The Top 5 Mistakes LGS Owners Make

The Top 5 Mistakes LGS Owners Make

Running a business is difficult, running a retail business is a special kind of difficult. Building a business that lasts is the hardest of all.

Sometimes, it can seem like you are walking a tight rope. Your decisions when starting up and growing can tread a fine line where failure and success are hard to predict.

If only there was a list of the top 5 mistakes that LGS owners make so you can know what to avoid. Keep reading, you’re in luck.

#1 Lack of Funding

The first and biggest mistake happens right at the beginning, before you even get started. Opening a game store is an expensive proposition. A common flaw in the plan of many would be game store owners is they underestimate how much starting capital they will need to run a business. On the surface, it looks like a few thousand dollars in stock, a couple for rent, and couple more for furniture should be all you need to get started.

On the surface that’s true. The trouble is it’s impossible to look at an LGS with an outside perspective and see all the behind the scenes machinery that keeps the business running. That and it also doesn’t account for paying yourself or your employees, labour being a business’s largest ongoing expense.

If you start a business, local game store or otherwise, not having an adequate money runway to get the business to profitability is the biggest mistake you can make right off the bat. Sometimes it can take up to a year for a game store to get to the point where it’s generating enough revenue to cover costs and begin growing.

If your business doesn’t have any reserve capital during those turbulent first few months, it could take just a few bad weeks of sales and you and your new business can be wiped out. With no fallback you would have no choice but to close your doors.

A lack of funding during the start up phase also means the growth of your business will be much lower than it could be. No extra money means your business won’t be able to get in the trendy new games as easily, you won’t be able to move on collections as they come in, and your ability to spend money to acquire customers is basically non existent.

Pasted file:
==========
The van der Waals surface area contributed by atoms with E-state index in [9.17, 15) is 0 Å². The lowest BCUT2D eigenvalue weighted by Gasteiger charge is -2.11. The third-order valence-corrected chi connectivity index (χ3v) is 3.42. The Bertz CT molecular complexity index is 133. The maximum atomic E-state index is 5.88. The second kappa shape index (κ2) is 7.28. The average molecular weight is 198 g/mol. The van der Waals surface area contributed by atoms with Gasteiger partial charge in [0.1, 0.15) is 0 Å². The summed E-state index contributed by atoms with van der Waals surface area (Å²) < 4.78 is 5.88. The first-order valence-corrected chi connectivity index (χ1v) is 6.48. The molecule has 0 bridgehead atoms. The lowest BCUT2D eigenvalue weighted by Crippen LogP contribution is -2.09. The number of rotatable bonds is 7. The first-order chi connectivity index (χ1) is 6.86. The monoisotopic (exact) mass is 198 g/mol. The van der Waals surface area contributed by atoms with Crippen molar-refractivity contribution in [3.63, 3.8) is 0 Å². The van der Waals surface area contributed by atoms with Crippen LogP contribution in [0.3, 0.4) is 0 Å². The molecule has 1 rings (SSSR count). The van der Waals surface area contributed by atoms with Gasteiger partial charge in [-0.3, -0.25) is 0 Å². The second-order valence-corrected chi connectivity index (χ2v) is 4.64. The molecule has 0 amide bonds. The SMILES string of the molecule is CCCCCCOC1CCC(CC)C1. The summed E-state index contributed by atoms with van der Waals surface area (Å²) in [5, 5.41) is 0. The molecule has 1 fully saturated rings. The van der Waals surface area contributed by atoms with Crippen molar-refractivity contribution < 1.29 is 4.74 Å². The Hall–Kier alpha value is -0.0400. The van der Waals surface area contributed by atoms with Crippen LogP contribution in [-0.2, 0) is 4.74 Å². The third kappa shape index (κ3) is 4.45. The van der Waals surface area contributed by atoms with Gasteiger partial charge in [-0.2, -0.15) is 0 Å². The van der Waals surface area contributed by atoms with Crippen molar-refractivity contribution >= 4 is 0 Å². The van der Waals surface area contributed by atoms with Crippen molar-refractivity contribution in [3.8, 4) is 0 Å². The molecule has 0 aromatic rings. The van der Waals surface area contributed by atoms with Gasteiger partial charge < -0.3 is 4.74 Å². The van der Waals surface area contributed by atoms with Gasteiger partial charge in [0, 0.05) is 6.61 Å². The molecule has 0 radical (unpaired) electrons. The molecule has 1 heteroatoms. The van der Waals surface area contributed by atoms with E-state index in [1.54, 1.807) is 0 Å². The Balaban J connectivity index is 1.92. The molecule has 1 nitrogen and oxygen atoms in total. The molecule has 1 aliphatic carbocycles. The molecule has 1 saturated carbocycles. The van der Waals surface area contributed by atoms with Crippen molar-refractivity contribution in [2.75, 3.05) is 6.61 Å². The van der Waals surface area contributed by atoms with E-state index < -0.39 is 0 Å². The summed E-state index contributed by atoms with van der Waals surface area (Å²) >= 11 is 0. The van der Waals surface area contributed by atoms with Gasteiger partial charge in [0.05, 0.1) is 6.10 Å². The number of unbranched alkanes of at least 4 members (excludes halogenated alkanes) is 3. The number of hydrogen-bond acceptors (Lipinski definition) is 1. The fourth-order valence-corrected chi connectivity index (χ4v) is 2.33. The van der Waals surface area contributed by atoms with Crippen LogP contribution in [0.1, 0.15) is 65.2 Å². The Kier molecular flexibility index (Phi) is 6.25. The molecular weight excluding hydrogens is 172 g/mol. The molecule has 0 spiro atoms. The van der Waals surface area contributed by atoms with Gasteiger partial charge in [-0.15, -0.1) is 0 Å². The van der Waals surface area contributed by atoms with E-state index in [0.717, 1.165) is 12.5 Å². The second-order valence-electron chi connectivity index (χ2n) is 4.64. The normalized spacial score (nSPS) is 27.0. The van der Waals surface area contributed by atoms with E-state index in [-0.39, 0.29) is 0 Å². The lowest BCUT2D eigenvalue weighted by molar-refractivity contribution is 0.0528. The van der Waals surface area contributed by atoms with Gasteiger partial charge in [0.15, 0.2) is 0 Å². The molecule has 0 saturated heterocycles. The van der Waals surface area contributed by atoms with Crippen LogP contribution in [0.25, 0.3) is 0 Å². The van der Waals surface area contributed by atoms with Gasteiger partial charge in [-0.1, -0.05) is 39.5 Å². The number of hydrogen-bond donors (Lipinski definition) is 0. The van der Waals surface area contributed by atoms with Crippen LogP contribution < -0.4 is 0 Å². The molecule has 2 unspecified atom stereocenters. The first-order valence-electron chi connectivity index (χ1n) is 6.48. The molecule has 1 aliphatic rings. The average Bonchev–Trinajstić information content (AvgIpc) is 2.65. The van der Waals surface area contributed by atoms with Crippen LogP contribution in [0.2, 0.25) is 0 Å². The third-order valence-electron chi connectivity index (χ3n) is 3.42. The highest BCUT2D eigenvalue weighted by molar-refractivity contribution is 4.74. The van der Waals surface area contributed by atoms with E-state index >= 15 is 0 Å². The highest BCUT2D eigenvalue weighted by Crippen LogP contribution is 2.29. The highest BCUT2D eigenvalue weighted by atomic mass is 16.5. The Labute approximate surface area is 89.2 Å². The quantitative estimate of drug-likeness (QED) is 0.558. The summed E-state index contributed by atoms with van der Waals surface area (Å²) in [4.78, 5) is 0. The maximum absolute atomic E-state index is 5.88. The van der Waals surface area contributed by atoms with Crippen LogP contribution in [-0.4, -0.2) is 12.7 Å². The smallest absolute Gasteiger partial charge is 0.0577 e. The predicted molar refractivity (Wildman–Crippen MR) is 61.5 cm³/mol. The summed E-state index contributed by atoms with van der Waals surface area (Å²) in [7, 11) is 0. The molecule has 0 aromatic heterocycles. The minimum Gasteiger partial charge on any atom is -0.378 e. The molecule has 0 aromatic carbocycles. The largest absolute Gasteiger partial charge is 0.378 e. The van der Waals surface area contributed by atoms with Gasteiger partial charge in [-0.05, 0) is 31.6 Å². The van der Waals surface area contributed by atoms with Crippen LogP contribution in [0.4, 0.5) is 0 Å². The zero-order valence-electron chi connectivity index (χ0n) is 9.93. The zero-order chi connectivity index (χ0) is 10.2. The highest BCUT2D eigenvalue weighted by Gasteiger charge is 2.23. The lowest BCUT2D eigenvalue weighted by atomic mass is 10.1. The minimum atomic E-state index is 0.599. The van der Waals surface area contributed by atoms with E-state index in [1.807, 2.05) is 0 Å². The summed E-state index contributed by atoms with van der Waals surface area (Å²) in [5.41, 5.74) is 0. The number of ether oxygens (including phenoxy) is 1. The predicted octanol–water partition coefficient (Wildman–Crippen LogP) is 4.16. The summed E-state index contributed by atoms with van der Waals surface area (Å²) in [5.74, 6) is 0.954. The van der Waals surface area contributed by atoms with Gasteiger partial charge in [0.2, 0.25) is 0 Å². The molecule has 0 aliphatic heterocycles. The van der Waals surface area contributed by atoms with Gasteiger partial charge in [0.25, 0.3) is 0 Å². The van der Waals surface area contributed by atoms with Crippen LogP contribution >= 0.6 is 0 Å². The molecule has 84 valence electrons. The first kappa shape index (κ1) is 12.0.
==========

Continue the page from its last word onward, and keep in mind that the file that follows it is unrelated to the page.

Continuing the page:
As Dan Kennedy says “Ultimately, the business that can spend the most to acquire customers wins.”

So, how much money do you need to start with? That depends on who you ask. Some say $50 000 and others have said $150 000. Figuring out the right number for your game store will be up to you, a good rule of thumb is to calculate what you expect your monthly overhead to be and multiply that number by 12. That way you have a year’s worth of reserve and a runway that will get you to success.

#2 Too Many Partners

The next mistake many entrepreneurs make is taking on partners. As awesome as owning a local game store is, even the most successful ones are not great for supporting more than one owner. Splitting the pie into two, three, or four pieces is likely ensuring that nobody is going to be happy with the arrangement.

The other tricky aspect of having partners is that one person is usually the driving force behind the business. One partner has all the passion and dedication for opening the game store because it was their dream to begin with. The other partners are generally carried along by the first person’s enthusiasm.

But at some point life will happen.

Priorities will change or the life of an entrepreneur and business owner just won’t seem that appealing once the other partners realize how difficult it is.

If you’re reading this right now, chances are you are the first person in this hypothetical partnership. You are the one with the vision and the drive to create something. Be careful about taking on partners who may not share the same dream as you unless it’s absolutely necessary. Even then, maybe you should be considering them as investors instead.

Either way, if you do move forward with these people, make sure you have everything in writing. Expectations have to be set up front, everyone should know what their responsibilities are, and exit strategies should be established before you begin. Like I said life happens, there is no reason your business should fall apart because one partner doesn’t want to keep going.

#3 Too Many Product Lines

The acronym LGS can mean many things.

It could refer to board games, card games, miniature war games. It could entail comics, manga, anime, models, paint brushes, vintage games, classic games, and euro games. It could mean Magic, Yugioh, Pokemon, Vanguard, baseball cards, or sports memorabilia. Video games, arcade games, computer games, puzzles, or kid’s toys. It can mean a combination of a few or all of these.